Naxos of America begins distribution of NonClassical Records

On September 29, Naxos begins distribution of Gabriel Prokofiev‘s genre-busting label NonClassical Records. The U.K.-based Prokofiev-grandson of the composer-has been at the forefront of the new music scene in his country since 2003. He began by producing events across the U.K. in both traditional and non-traditional venues before founding NonClassical Records, a unique label that presents classical music in unexpected and refreshing ways, including remixes alongside original contemporary classical works. Featuring a new generation of performers, composers, and promoters emerging from the world of contemporary classical music, NonClassical continues to host events that redefine the rules of classical music. Select NonClassical titles also are available on 12″ vinyl.

In 2005, composers John Matthias and Nick Ryan received a request for a string orchestral work from the Voices II Festival of Contemporary Music in Plymouth; at the same time, NonClassical Recordings asked if they had material for an album. Cortical Songs began as two songs, on which the composers then elaborated by incorporating results from their experiments on “rhythms and timbres triggered from spiking neuronal models of the human brain.” They noticed that the rhythms created by firing neurons were quite musical and “tend[ed] to repeat themselves over time periods of a few seconds, in what have become known, in scientific literature, as ‘cortical songs.'”

This recording features the String Ensemble of Trinity College of Music, led by Nic Pendlebury. John Matthias performs the violin solo, with interactive programming by Nick Ryan. In addition, the CD features remixes by 12 of the composers’ favorite musicians, including Thom Yorke, Neil Grant and John Fisher, Gabriel Prokofiev, Jem Finer, Marcas Lancaster, David Prior, John Maclean, Simon Tony, Dominic Murcott, Andrew Prior, and Marcus Coates.

The composers’ work with neural patterns was exciting, they explain, because these rhythms are unpredictable but not random. “Neurons,” they note, “are highly connected and trigger each other in a complex and fascinating way.” Matthias and Ryan sought to combine these rhythms with “song-based structures and string arrangements.” Cortical Songs consists of four movements composed for a solo violin and 24-piece string ensemble in which the orchestra is “partially controlled by a tiny computer brain.” Each player follows a written score and flashing LED light, connected to a small computer “brain” consisting of a software network of 24 simulated neurons-one for each member of the orchestra.

“When a neuron in the computer brain fires,” the composers explain, “the LED light to which it is connected flashes once, and the instrumentalist, following that particular light, responds according to a written instruction.” Additionally, they note, the notes played by the orchestra “are fixed in the score, but the times at which they are played are controlled by the flashing of the lights, which in turn are controlled by the firing times of the neurons. These firing times are indeterminate; the piece will never be the same twice.”


Concerto for Turntables and Orchestra was born out of a passion for two seemingly different strands of music: hip-hop and classical. Throughout the rich history of Western classical music, however, there has always been a cross-pollination of sound between art music and folk/dance idioms, be it in the Partitas and Suites of J.S. Bach or Bartok’s in-depth study of folk song. In fact there was not a distinction between art and popular music up until the 19th century. Therefore drawing on the rhythms, colors and energy of hip hop, the 21st century’s most prolific sound, and more specifically its instrument of choice, the turntable, acknowledges and build on this tradition, addition an urban timbre to a structure that has evolved over the last 300 years.”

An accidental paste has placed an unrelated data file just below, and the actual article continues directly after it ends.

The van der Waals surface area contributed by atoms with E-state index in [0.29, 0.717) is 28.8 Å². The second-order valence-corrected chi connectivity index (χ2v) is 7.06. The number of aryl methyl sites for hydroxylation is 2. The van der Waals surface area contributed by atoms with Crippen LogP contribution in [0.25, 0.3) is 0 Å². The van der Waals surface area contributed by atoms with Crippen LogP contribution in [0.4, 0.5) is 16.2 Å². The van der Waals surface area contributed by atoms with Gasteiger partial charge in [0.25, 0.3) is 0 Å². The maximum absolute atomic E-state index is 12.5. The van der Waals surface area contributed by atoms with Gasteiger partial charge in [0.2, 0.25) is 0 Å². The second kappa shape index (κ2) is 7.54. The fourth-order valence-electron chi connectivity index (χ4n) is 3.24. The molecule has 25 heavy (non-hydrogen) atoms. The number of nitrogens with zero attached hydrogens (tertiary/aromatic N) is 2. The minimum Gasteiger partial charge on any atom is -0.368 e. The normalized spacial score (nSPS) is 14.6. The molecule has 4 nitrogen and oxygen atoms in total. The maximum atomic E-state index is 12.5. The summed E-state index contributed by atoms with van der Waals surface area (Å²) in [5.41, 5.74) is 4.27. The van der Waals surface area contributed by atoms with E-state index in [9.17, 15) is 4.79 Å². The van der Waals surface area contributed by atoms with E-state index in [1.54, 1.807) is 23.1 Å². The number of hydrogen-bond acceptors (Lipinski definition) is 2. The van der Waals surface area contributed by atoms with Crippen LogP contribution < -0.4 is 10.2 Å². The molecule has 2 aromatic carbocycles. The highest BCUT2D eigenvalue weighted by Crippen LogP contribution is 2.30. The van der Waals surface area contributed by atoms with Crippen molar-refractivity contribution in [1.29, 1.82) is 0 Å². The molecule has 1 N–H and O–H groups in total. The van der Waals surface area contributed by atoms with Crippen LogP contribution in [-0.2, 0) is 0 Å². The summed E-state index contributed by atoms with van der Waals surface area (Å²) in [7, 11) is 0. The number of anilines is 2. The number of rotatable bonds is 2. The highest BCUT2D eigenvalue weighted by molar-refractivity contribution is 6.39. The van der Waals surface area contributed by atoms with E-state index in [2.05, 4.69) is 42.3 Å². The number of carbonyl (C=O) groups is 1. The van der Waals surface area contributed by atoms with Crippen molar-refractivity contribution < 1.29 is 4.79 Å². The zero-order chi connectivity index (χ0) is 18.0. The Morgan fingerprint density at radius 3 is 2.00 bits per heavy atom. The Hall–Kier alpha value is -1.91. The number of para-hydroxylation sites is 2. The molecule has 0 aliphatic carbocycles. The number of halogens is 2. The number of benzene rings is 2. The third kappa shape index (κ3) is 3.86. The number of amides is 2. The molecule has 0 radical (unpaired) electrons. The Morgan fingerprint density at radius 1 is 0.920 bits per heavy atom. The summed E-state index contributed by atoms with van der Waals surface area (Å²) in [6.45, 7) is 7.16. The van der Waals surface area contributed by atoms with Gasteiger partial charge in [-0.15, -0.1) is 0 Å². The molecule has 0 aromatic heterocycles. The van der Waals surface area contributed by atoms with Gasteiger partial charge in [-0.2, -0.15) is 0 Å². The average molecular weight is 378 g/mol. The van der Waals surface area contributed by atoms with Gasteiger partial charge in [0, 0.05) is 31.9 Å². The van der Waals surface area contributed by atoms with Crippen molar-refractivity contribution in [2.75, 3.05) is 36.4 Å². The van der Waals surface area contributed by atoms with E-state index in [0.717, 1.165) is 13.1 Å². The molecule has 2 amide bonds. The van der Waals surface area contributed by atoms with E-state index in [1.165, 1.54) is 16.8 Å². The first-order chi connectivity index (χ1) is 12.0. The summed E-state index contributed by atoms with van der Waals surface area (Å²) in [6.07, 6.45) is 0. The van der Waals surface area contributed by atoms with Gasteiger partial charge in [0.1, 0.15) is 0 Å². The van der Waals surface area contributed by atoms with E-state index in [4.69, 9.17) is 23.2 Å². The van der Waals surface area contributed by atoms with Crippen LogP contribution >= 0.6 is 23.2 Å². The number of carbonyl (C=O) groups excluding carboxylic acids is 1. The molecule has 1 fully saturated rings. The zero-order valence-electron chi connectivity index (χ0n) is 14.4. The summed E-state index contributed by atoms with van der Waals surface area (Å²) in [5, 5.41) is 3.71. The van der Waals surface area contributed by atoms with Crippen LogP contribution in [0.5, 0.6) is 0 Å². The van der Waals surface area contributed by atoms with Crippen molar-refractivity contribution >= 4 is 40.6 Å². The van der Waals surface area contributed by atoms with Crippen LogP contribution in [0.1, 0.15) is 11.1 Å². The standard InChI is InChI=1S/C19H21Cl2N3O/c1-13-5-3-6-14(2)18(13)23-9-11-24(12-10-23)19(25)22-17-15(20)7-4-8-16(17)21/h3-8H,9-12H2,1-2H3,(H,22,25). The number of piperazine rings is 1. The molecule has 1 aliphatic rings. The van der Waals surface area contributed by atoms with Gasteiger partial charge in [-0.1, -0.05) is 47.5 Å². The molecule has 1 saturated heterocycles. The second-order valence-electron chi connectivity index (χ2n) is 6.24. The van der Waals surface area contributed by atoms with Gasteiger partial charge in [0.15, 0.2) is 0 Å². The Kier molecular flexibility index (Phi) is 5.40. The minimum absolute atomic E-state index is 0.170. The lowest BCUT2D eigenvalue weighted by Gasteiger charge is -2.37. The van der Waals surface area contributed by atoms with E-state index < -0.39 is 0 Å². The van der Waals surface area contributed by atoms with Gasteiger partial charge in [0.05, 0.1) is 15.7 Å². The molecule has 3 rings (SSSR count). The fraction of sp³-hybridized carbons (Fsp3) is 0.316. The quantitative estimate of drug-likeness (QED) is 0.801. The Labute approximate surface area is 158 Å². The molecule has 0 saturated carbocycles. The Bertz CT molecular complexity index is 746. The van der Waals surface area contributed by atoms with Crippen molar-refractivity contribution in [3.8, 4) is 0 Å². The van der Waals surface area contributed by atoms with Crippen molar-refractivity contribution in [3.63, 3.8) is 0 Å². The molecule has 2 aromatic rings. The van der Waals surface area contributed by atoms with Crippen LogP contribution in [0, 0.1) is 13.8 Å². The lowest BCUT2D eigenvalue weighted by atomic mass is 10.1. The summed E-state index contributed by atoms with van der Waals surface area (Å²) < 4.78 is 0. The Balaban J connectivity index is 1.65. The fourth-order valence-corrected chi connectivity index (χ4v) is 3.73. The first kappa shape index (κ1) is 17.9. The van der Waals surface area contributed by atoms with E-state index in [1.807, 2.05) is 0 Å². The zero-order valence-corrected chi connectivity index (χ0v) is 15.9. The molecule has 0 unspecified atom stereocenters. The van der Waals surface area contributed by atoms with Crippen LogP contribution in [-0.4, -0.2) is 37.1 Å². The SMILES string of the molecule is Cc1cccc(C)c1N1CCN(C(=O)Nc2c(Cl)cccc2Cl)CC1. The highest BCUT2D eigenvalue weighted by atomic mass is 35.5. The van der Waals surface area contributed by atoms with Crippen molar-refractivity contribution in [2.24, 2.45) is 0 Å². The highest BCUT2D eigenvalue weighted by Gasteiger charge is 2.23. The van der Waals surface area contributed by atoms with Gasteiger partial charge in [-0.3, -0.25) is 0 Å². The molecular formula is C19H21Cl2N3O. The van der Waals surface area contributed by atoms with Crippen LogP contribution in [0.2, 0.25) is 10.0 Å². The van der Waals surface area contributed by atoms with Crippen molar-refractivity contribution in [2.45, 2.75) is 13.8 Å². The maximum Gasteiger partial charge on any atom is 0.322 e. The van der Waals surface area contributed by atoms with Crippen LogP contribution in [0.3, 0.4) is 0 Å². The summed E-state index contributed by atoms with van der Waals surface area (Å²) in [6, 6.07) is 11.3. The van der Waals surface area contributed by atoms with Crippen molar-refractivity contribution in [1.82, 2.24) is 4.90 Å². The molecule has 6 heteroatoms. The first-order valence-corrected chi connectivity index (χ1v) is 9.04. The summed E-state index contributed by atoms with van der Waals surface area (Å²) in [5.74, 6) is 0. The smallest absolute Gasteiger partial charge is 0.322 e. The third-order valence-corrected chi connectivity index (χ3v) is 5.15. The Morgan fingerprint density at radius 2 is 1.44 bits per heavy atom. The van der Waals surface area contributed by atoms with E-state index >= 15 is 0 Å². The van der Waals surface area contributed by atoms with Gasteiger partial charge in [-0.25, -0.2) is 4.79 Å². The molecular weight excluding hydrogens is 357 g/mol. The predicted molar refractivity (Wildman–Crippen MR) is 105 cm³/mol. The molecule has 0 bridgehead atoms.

Will Dutta, Executive Producer, Chimera Productions

In his Concerto for Turntables and Orchestra, composer Gabriel Prokofiev questions whether the turntable can work as a classical instrument. He observes that the right DJ can weave musical magic with a turntable: “[It] can be used VERY expressively-the DJ’s hand is [in] indirect contact with the vinyl and every movement shapes the sound.” (Unlike other instruments, however, he admits that turntables don’t have any of their own sounds.) Featuring DJ Yoda and the Heritage Orchestra, Prokofiev characterizes this five-movement work as “polystylistic,” incorporating elements from hip-hop and other DJ-oriented styles like “house and grime” into a classical framework. The recording also features 11 remixes.

Prokofiev began composing the piece knowing that certain “phases and grooves … would work well for the DJ.”  In traditional classical concertos, composers showcase virtuosic solo performance; in this work, Prokofiev does the same for a DJ by utilizing the full potential of the turntable. He explores many techniques used by DJs, from the basic- “just playing back a bit of music, then stopping it, interrupting it, reversing it, slow it down, and cutting it up”-to the more advanced, including “scribbling, planning, hydroplaning, the transformer, echoes and the crab.” He also uses two-turntable techniques such as “beat juggling, mixing, and phasing; pitching and melodic playing.” As in a classical concerto, the soloist performs cadenzas in each movement, displaying refined musical skills.